Zhu et al. [7] also demonstrated that sevoflurane is able to precondition against both the inflammatory changes and impairment of LTP. Although it is unclear how sevoflurane achieved this benefit and whether this involved cardiac, neuronal or immunological targets, the anti-inflammatory effects of volatile anaesthetics are increasingly recognized [15]. Sevoflurane has been shown to be able to precondition a wide variety of organs, including cardiac [16], liver [17], brain [18] and kidney [19], against various insults, with the suppression of inflammatory responses commonly cited as a potential mechanism of protection [15]. However, it should be noted that sevoflurane also appears to protect against direct cellular injury [18]. Translation to the clinical arena may yet be premature; the present data from cardiac surgery do not indicate that widespread adoption of preconditioning therapy for organ protection is warranted. De Hert et al. [20] demonstrated that administration of sevoflurane throughout cardiac surgery is more effective at cardiac protection than merely preconditioning with sevoflurane prior to the case [with anaesthetic maintenance with total intravenous anaesthesia (TIVA)]. Therefore, it appears that, to gain maximum benefit from the organ-protective properties of volatile anaesthetics, they should be administered throughout the insult and not just prior to the insult. Whether there is a case for continuing administration of volatile anaesthetics postoperatively for high-risk surgery, similar to prolonged hypothermic therapy [21], requires investigation.

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Anaesthesia and postoperative cognitive dysfunction: a double-edged sword?

We must balance these potential benefits from the organ-protective and anti-inflammatory effects of volatile anaesthetics against any contribution to POCD. Although data so far suggest that anaesthetics do not appear to induce cognitive dysfunction in our model [6,13], volatile anaesthetic-induced cognitive impairment has been noted in young [22] and adult animals [23], though enhanced cognitive function [24] has also been reported. Therefore, in preclinical models, the contribution of volatile anaesthesia to POCD is unclear. Unfortunately, a clinical study into the effects of general versus regional anaesthesia in POCD was inconclusive due to premature cessation of the trial due to increased mortality in the general anaesthesia group, though a trend to improved cognition was noted in the regional anaesthesia group at 1 week but not at 3 months [25]. Systematic review has been unable to discover any association between general anaesthesia and POCD [26]; that is not to say that it does not exist, but any link is yet to be identified. Could an anaesthetic be therapeutic for POCD? Possibly, an anaesthetic that inhibits various forms of injury may be therapeutic. Sevoflurane [15–20] and xenon [18] are good examples of organ-protective anaesthetics that may be useful in this context. Adjunctive therapies such as minocycline [13] or dexmedetomidine [27] may also have a role, but none of these agents have an evidence base indicating widespread clinical adoption.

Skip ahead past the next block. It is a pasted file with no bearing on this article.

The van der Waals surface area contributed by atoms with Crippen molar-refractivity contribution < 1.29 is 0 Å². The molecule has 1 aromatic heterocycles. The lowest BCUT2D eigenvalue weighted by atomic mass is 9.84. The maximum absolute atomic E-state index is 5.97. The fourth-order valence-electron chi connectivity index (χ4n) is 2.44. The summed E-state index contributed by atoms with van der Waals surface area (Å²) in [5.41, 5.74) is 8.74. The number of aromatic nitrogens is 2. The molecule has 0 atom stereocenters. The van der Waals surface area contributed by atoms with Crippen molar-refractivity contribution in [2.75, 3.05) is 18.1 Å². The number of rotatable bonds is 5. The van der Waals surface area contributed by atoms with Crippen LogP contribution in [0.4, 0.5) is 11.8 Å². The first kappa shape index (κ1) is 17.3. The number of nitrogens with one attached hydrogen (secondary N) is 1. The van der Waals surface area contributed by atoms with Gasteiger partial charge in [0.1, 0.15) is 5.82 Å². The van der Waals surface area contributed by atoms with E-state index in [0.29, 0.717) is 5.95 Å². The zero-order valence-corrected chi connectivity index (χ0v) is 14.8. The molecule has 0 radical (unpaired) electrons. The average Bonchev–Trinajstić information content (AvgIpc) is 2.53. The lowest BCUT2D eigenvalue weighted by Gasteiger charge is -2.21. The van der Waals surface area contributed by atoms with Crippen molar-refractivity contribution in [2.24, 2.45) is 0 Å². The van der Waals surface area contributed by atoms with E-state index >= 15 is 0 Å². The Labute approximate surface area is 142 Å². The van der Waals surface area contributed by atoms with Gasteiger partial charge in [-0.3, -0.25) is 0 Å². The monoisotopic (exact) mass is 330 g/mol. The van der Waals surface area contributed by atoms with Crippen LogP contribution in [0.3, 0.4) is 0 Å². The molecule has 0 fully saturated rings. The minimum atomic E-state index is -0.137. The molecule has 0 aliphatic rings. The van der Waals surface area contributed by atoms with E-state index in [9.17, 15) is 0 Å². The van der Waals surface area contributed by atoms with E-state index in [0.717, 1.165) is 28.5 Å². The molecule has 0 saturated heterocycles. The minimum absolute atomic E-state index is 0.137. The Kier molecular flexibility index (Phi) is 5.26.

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Conclusion

The study in this issue of the European Journal of Anaesthesiology by Zhu et al. [7] is fascinating and has highlighted the potential for myocardial ischaemia to induce changes in cognition. If supported by further, in depth, preclinical and clinical work, this finding may have an impact across the spectrum of medical and surgical patients, from surgical intensive care to chronic cardiac therapies in the community. Furthermore, the authors have leant further credence to our working hypothesis that POCD has a significant inflammatory component; we hope that, by targeting the effectors in this process, we may identify therapeutics to inhibit the formation of POCD. Finally, the authors have shown the potential of sevoflurane preconditioning to combat this injury. Although the application of volatile anaesthetics for organ protection, including as a therapy for POCD in high-risk surgery, still requires evaluation, the balance between the protective and toxic qualities of different anaesthetics remains ill defined.

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Acknowledgements

Professor Maze has acted as a paid consultant for Air Products, Allentown, Pennsylvania, and both Professor Maze and Dr Sanders have acted in this capacity for Air Liquide Sante International, Paris, France. In addition, Dr Sanders has received an unrestricted travel grant from BOC Ltd, Guildford, UK, to attend the World Congress in Anaesthesia. Air Products and BOC Ltd have funded and continue to fund work in these authors' laboratories. Professor Maze has been a consultant for Abbott Laboratories, Abbott Park, Illinois, USA, to facilitate registration of dexmedetomidine in the United States.

Support was provided solely from institutional and/or departmental sources.

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© 2010 European Society of Anaesthesiology